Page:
I’m reading Waiting for Sunrise by William Boyd at the moment.

Accidental spy Lysander Rief, the story’s main protagonist, has to extricate some information from a man suspected of passing on war secrets.

His method of loosening the suspect’s tongue is unplanned, but highly successful. After surprising Herr Glockner in his apartment by Lake Geneva, Lysander notices “some extensive silver bridgework at the side of his teeth“.

The plan is formed when Glockner steadfastly refuses to give in to the less painful bribery offer. Bad mistake.

Lysander stuffs his victim’s mouth with wet wire-wool pan scourers from the kitchen, before exposing the wires from the flex of a standard lamp in the tastefully furnished lounge.

“He dragged Glockner and his chair closer. Then he plugged the flex back into its socket and held the now live “Y” in front of Glockner’s eyes.”

“You look like a man who’s taken good care of his teeth. Admirable. Unfortunately all that expensive dental work is now going to cause you intense, unspeakable pain. Every tooth in your head is in contact with the wire mesh of the scourer. Your copious saliva – look, it’s already dripping from the side of your mouth – is a very efficient electrolyte. When I touch this live electric wire to the scourers in your mouth……..”

I’ll spare you the descriptive next few paragraphs but, after some futile initial resistance, Glockner gives Lysander the information he needs.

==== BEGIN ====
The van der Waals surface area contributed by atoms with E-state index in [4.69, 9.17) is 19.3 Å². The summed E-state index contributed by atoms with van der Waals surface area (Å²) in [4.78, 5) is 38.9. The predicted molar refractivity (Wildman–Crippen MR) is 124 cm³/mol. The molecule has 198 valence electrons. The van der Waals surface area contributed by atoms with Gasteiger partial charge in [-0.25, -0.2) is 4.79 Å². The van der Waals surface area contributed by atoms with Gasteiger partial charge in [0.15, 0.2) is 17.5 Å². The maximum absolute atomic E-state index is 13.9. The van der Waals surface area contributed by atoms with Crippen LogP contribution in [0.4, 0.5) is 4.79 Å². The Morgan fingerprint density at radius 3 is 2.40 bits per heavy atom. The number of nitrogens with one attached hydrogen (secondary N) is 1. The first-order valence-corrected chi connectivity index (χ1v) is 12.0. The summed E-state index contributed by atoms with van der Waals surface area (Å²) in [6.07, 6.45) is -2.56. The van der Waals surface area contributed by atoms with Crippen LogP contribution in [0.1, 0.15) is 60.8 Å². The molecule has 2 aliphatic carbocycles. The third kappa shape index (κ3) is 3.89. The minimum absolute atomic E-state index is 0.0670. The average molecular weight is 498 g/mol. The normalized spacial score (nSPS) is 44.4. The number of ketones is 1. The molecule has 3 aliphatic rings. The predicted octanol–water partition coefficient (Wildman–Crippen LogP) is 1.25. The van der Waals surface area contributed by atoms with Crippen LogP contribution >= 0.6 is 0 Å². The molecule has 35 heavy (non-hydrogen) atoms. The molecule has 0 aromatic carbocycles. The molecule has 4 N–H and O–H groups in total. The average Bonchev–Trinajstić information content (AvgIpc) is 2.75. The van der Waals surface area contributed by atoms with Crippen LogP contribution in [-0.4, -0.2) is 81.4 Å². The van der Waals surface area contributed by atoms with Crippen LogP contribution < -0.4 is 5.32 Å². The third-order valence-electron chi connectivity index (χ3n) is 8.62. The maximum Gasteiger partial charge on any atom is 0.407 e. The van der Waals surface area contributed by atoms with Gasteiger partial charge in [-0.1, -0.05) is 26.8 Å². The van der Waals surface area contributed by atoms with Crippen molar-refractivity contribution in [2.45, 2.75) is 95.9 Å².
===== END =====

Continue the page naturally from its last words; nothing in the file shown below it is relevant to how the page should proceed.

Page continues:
The spy tortures his victim reluctantly, but effectively, because of what it might mean to the allied war effort. And the spontaneous nature of the successful plan somehow makes it feel more raw, and convincing, for the reader.

I’m not sure if William Boyd is intentionally tipping his hat towards the 1976 cult film Marathon Man, but his hero’s methods are spookily redolent of the famous scene where ex-Nazi dentist Laurence Olivier uses his own dental skill to extricate information from unwitting Dustin Hoffman. Ouch.

Can anyone really survive torture? The methods honed over the centuries must surely enable a skilled operator to achieve his ultimate aims, even from the most heroic of victims.

Do you expect me to talk, Blofeld……?

I raise this only because I know I would crumble at the first sight of a syringe, dentist’s drill, water bucket….or any other device designed to loosen my tongue.

And I know this because of the excruciating pain I suffer when my ageing back goes into spasm, as it has done over the last few days and does now with depressing regularity.

Lysander would just have to point at my lower back, and I’d be talking faster than a politician on steroids.

Weak, I know. But cowards have always run in our family……

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